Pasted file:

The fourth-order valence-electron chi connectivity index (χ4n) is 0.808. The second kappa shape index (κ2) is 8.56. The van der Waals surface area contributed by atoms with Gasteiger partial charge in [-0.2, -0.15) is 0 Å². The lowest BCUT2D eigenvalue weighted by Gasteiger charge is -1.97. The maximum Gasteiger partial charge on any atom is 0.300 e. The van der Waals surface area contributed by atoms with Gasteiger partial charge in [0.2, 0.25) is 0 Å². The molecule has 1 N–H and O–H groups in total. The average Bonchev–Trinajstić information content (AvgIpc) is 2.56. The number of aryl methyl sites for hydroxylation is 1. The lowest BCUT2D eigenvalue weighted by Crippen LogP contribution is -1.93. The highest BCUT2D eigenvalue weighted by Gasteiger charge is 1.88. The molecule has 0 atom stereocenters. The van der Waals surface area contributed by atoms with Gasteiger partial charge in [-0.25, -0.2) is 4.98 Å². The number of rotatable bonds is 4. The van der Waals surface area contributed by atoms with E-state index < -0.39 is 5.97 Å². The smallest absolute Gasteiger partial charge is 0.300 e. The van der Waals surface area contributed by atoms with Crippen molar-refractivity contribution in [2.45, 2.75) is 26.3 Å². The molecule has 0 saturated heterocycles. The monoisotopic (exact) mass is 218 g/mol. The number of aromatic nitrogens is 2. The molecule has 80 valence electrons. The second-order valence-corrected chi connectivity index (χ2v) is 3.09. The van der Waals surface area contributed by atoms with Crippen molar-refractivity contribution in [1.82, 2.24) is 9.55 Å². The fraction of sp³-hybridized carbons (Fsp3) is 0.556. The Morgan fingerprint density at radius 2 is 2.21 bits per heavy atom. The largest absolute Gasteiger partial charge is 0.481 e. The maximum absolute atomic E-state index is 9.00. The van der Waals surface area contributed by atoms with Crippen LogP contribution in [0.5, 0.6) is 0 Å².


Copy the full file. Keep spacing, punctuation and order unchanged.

The fourth-order valence-electron chi connectivity index (χ4n) is 0.808. The second kappa shape index (κ2) is 8.56. The van der Waals surface area contributed by atoms with Gasteiger partial charge in [-0.2, -0.15) is 0 Å². The lowest BCUT2D eigenvalue weighted by Gasteiger charge is -1.97. The maximum Gasteiger partial charge on any atom is 0.300 e. The van der Waals surface area contributed by atoms with Gasteiger partial charge in [0.2, 0.25) is 0 Å². The molecule has 1 N–H and O–H groups in total. The average Bonchev–Trinajstić information content (AvgIpc) is 2.56. The number of aryl methyl sites for hydroxylation is 1. The lowest BCUT2D eigenvalue weighted by Crippen LogP contribution is -1.93. The highest BCUT2D eigenvalue weighted by Gasteiger charge is 1.88. The molecule has 0 atom stereocenters. The van der Waals surface area contributed by atoms with Gasteiger partial charge in [-0.25, -0.2) is 4.98 Å². The number of rotatable bonds is 4. The van der Waals surface area contributed by atoms with E-state index < -0.39 is 5.97 Å². The smallest absolute Gasteiger partial charge is 0.300 e. The van der Waals surface area contributed by atoms with Crippen molar-refractivity contribution in [2.45, 2.75) is 26.3 Å². The molecule has 0 saturated heterocycles. The monoisotopic (exact) mass is 218 g/mol. The number of aromatic nitrogens is 2. The molecule has 80 valence electrons. The second-order valence-corrected chi connectivity index (χ2v) is 3.09. The van der Waals surface area contributed by atoms with Crippen molar-refractivity contribution in [1.82, 2.24) is 9.55 Å². The fraction of sp³-hybridized carbons (Fsp3) is 0.556. The Morgan fingerprint density at radius 2 is 2.21 bits per heavy atom. The largest absolute Gasteiger partial charge is 0.481 e. The maximum absolute atomic E-state index is 9.00. The van der Waals surface area contributed by atoms with Crippen LogP contribution in [0.5, 0.6) is 0 Å².